Wednesday, July 06, 2011

Let There Be a Post

Let there be a post. It's been a long time since I posted here, but life is in a Great Shift and I feel like waxing if not poetic at least philosophical. And I already posted on Glass Incarnate today. (Oh, and for those of you waiting for Ernie to post again, I have wrested the laptop away from him--maybe permanently.)

Cynthia had a profound affect upon me during my short week in Portland with her. A bit of it was surely the newly post-50 shift (really), and another bit was BECon (which always has a profound impact on the way I think and be), but most of it was Cynthia. Since I visited Portland, I find myself hyper-aware of every Story that passes by me. Well, let's be honest, I miss most of the stories that stream past my body on a daily basis--everyone does as there are as many stories as there are bits of pollen in the Atlanta spring air at any given moment around each of us.

Is the story I am thinking about now the man with the lovely Jamaican lilt is his voice getting up to board the plane while talking into the bluetooth Borg thing coming out of his ear, or is it the middle-aged woman (age determined by voice and circumstance alone--I never peeked) with the stern voice telling her children to "Stop it, stop it right now" as they get on the plane. Or is it the tanned, streaky blond-haired woman in the polka-dot dress who earnestly explains to the gate attendant that she and the kids (she needs a stroller check) are traveling with her husband who booked at a different time and they would like to be seated together. Maybe the story is the 23 year-old law student I talked to over Cesare salads who is from Southern California, and who lives in Birmingham now and was just home visiting his mother (his father died of a very rare cancer five months ago). No. The story is life. The life that streams by, the life that my 87 year-old step grandmother Marion would like to see tomorrow and is not sure she will. She told me today that she didn't really think about living til 90 until recently when the doctors told her to enjoy this summer as it is her last. Now every day that she wakes up is a welcome surprise...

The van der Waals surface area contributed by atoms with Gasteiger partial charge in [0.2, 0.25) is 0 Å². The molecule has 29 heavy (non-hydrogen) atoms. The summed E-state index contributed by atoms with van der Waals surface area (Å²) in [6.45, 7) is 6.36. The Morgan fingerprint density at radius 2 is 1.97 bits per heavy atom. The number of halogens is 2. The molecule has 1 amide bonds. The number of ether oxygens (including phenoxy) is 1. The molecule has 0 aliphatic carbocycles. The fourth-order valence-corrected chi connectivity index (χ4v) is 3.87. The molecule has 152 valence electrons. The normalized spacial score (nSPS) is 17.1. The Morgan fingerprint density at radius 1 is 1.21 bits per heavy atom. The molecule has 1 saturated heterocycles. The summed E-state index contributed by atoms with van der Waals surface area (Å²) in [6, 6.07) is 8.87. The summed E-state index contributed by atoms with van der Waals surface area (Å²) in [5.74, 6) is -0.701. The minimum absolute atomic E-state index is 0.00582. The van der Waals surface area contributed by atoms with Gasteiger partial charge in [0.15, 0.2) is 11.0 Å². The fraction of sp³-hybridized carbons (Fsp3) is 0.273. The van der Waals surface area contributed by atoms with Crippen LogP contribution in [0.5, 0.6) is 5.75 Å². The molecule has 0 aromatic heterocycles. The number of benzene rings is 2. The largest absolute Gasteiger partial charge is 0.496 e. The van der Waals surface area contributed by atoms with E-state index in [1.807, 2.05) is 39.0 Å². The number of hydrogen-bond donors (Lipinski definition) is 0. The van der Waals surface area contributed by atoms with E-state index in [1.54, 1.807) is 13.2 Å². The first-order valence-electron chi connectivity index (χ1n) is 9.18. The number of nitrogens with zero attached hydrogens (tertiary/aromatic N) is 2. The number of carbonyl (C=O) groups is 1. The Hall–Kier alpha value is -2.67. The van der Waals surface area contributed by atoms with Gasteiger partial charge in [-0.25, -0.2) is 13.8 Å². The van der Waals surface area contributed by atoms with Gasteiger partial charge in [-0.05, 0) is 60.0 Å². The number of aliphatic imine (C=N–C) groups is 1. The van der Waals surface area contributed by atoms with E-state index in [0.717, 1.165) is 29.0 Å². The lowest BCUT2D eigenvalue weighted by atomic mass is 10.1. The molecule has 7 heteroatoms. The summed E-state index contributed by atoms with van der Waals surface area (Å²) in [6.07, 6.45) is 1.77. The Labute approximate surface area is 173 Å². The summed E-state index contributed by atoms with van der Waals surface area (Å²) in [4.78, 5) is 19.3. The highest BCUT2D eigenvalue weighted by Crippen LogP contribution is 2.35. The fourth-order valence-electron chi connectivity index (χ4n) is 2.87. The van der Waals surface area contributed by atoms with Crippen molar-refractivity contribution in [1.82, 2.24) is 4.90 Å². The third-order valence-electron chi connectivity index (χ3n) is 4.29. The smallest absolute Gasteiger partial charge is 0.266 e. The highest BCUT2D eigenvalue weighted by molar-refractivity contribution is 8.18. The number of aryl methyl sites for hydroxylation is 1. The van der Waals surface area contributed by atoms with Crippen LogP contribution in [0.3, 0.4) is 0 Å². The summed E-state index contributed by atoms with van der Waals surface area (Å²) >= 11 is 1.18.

I am one of the last ones on the plane. I sat at the departure gate and typed as fast as my spastic fingers would go, and then I got up, ran onto the plane, got out my laptop and am writing some more. I find myself bursting with a connectedness to the other Stories all around me and a desire to record, validate, revere them.

Thank you, Cynthia, for reminding me of this part of my humanity. It is too easy to retreat to the studio cave and forget that other (pesky) humans exist. But if one takes the time to notice them, they turn out to be not so pesky after all.


Bill said...

It reminds me of the words I was taught in medical school: Everyone you meet knows something that you don't.

Kathleen Krucoff said...

Really, really enjoyed this post. It reminded me that we do need to savor every moment...each one is precious and you never know what another person is going through at any given period of time. Thanks.